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The Chinese space station is accelerating its fall towards us and will reach the ground in the coming months, Harvard astrophysicist Jonathan McDowell told the Guardian. It is decaying quickly and he expects “expect it will come down a few months from now – late 2017 or early 2018”, he told the paper.
The Tiangong 1 station was launched in 2011 as one of the great hopes of the Chinese ambitions in space, and as part of a plan to show itself off as a global superpower. The country’s space agency referred to the station as the “Heavenly Palace” and conducted a range of missions, some of which included astronauts.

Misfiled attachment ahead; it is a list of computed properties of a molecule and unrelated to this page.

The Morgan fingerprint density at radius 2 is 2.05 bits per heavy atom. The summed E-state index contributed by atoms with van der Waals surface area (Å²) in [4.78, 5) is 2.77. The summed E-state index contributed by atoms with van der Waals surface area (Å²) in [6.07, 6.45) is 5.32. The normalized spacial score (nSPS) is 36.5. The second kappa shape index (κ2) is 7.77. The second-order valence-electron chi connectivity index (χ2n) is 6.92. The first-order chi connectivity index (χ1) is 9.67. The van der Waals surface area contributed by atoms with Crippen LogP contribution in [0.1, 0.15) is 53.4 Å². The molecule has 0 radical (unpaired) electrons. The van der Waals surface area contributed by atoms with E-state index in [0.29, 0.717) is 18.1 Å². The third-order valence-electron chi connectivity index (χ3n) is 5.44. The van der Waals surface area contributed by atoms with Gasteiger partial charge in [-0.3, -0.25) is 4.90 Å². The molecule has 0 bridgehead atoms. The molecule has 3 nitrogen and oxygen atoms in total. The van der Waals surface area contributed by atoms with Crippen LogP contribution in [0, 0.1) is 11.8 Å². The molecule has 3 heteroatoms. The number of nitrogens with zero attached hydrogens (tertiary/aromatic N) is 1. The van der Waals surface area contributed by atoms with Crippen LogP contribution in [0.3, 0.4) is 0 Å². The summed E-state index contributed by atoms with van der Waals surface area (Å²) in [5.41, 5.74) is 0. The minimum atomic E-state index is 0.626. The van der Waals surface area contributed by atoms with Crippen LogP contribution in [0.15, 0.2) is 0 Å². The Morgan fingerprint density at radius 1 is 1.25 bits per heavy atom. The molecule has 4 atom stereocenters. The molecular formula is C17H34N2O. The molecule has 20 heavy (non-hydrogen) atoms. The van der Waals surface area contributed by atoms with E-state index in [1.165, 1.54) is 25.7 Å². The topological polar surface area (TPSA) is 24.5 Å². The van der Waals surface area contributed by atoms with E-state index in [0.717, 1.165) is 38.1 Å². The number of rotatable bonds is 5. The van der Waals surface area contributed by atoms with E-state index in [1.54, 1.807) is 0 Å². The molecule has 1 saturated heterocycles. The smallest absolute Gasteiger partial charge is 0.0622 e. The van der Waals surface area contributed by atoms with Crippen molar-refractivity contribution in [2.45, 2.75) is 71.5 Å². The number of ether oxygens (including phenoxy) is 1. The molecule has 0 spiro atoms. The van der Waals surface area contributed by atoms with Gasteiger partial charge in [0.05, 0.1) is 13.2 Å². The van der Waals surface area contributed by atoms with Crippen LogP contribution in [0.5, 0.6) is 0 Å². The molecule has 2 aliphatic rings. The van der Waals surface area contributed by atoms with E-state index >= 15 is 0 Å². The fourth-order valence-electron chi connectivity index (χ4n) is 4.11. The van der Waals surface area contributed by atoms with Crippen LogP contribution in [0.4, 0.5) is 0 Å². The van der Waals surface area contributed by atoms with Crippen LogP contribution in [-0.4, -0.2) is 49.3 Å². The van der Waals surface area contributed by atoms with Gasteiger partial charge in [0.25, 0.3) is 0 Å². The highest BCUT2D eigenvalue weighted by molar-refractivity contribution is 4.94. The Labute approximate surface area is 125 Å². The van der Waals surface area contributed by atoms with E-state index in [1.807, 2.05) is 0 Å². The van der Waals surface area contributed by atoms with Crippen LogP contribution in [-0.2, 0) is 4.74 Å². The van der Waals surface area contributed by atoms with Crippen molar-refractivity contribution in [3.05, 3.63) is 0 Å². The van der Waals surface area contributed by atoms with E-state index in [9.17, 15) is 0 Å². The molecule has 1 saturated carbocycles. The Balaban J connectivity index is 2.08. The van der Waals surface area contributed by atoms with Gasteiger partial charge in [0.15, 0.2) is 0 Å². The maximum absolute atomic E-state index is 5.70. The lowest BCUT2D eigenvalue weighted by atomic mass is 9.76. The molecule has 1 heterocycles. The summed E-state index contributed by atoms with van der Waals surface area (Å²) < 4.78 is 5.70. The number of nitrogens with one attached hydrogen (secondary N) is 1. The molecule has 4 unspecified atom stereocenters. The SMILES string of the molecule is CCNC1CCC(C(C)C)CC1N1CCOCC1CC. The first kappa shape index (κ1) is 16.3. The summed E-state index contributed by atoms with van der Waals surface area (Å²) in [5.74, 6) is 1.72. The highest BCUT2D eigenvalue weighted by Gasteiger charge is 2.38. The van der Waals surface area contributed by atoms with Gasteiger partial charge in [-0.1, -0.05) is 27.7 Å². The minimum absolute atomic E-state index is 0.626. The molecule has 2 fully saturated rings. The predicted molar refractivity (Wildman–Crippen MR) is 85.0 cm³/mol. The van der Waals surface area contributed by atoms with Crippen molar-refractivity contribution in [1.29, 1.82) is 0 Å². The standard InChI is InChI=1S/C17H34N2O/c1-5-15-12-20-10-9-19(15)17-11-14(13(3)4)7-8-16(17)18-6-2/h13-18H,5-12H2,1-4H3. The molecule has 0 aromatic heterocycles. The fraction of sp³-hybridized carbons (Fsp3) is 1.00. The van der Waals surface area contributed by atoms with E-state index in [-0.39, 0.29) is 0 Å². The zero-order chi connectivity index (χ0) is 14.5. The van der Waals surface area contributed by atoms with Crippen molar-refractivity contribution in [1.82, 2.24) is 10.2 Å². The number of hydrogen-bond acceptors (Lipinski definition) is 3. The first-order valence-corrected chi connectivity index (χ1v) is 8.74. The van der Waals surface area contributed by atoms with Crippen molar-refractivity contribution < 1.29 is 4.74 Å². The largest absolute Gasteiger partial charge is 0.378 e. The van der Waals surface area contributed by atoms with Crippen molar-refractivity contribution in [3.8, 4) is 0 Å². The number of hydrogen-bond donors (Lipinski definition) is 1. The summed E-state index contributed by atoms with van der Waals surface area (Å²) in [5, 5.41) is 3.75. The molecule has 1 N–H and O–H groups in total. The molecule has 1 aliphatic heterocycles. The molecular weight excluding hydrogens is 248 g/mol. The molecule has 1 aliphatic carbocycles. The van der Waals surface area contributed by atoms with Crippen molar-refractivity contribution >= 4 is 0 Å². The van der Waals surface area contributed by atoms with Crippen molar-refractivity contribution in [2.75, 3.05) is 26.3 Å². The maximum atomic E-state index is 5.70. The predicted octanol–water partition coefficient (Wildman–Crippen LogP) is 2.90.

But last year scientists at Chinese’s CNSA space agency said that they had lost control of the lab, and that it would now be heading towards Earth. That put an end to months of speculation, as experts watching the path of the station suggested that it had been behaving strangely.
As with many other similar objects coming down from orbit, the odds of any pieces hitting anyone is quite small. Still, China is a signatory to the Outer Space Treaty, and that makes them liable for any damage done by their spacecraft when they return to Earth.